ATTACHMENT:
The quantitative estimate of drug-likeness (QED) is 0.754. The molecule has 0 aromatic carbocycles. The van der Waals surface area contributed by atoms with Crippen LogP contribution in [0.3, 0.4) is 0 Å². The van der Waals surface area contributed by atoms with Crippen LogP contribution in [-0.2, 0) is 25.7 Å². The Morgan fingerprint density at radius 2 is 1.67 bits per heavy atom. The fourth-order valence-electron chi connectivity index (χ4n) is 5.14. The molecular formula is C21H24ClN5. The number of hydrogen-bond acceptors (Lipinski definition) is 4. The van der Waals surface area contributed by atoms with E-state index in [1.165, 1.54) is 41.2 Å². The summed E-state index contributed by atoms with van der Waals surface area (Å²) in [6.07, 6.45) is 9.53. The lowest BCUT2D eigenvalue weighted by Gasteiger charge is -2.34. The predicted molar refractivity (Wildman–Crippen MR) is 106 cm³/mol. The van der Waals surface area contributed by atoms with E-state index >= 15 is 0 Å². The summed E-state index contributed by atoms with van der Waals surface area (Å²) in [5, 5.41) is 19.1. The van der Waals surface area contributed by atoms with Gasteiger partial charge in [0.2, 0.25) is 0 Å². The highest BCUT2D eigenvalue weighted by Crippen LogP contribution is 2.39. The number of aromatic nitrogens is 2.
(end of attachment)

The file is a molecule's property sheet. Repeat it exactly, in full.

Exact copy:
The quantitative estimate of drug-likeness (QED) is 0.754. The molecule has 0 aromatic carbocycles. The van der Waals surface area contributed by atoms with Crippen LogP contribution in [0.3, 0.4) is 0 Å². The van der Waals surface area contributed by atoms with Crippen LogP contribution in [-0.2, 0) is 25.7 Å². The Morgan fingerprint density at radius 2 is 1.67 bits per heavy atom. The fourth-order valence-electron chi connectivity index (χ4n) is 5.14. The molecular formula is C21H24ClN5. The number of hydrogen-bond acceptors (Lipinski definition) is 4. The van der Waals surface area contributed by atoms with E-state index in [1.165, 1.54) is 41.2 Å². The summed E-state index contributed by atoms with van der Waals surface area (Å²) in [6.07, 6.45) is 9.53. The lowest BCUT2D eigenvalue weighted by Gasteiger charge is -2.34. The predicted molar refractivity (Wildman–Crippen MR) is 106 cm³/mol. The van der Waals surface area contributed by atoms with E-state index >= 15 is 0 Å². The summed E-state index contributed by atoms with van der Waals surface area (Å²) in [5, 5.41) is 19.1. The van der Waals surface area contributed by atoms with Gasteiger partial charge in [0.2, 0.25) is 0 Å². The highest BCUT2D eigenvalue weighted by Crippen LogP contribution is 2.39. The number of aromatic nitrogens is 2.